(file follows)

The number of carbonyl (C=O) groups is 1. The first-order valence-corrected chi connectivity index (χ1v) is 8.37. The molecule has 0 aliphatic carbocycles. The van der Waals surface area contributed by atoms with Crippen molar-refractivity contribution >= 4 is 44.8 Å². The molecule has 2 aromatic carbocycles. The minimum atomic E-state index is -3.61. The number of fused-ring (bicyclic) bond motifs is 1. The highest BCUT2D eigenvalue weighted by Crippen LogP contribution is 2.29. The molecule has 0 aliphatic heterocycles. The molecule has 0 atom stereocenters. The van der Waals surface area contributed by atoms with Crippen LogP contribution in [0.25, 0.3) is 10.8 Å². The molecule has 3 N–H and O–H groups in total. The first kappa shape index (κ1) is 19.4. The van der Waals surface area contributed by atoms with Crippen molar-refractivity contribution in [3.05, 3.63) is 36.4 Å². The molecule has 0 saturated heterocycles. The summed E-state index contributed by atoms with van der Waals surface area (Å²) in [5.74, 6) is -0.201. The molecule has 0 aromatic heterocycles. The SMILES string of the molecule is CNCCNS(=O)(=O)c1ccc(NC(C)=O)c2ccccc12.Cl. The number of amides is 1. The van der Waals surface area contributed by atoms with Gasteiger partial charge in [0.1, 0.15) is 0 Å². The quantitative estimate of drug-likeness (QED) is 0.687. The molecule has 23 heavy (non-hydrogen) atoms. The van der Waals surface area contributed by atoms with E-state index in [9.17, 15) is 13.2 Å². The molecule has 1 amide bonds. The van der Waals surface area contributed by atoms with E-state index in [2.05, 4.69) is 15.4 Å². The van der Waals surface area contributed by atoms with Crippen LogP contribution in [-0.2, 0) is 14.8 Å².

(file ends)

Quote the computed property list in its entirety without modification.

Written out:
The number of carbonyl (C=O) groups is 1. The first-order valence-corrected chi connectivity index (χ1v) is 8.37. The molecule has 0 aliphatic carbocycles. The van der Waals surface area contributed by atoms with Crippen molar-refractivity contribution >= 4 is 44.8 Å². The molecule has 2 aromatic carbocycles. The minimum atomic E-state index is -3.61. The number of fused-ring (bicyclic) bond motifs is 1. The highest BCUT2D eigenvalue weighted by Crippen LogP contribution is 2.29. The molecule has 0 aliphatic heterocycles. The molecule has 0 atom stereocenters. The van der Waals surface area contributed by atoms with Crippen LogP contribution in [0.25, 0.3) is 10.8 Å². The molecule has 3 N–H and O–H groups in total. The first kappa shape index (κ1) is 19.4. The van der Waals surface area contributed by atoms with Crippen molar-refractivity contribution in [3.05, 3.63) is 36.4 Å². The molecule has 0 saturated heterocycles. The summed E-state index contributed by atoms with van der Waals surface area (Å²) in [5.74, 6) is -0.201. The molecule has 0 aromatic heterocycles. The SMILES string of the molecule is CNCCNS(=O)(=O)c1ccc(NC(C)=O)c2ccccc12.Cl. The number of amides is 1. The van der Waals surface area contributed by atoms with Gasteiger partial charge in [0.1, 0.15) is 0 Å². The quantitative estimate of drug-likeness (QED) is 0.687. The molecule has 23 heavy (non-hydrogen) atoms. The van der Waals surface area contributed by atoms with E-state index in [9.17, 15) is 13.2 Å². The molecule has 1 amide bonds. The van der Waals surface area contributed by atoms with E-state index in [2.05, 4.69) is 15.4 Å². The van der Waals surface area contributed by atoms with Crippen LogP contribution in [-0.2, 0) is 14.8 Å².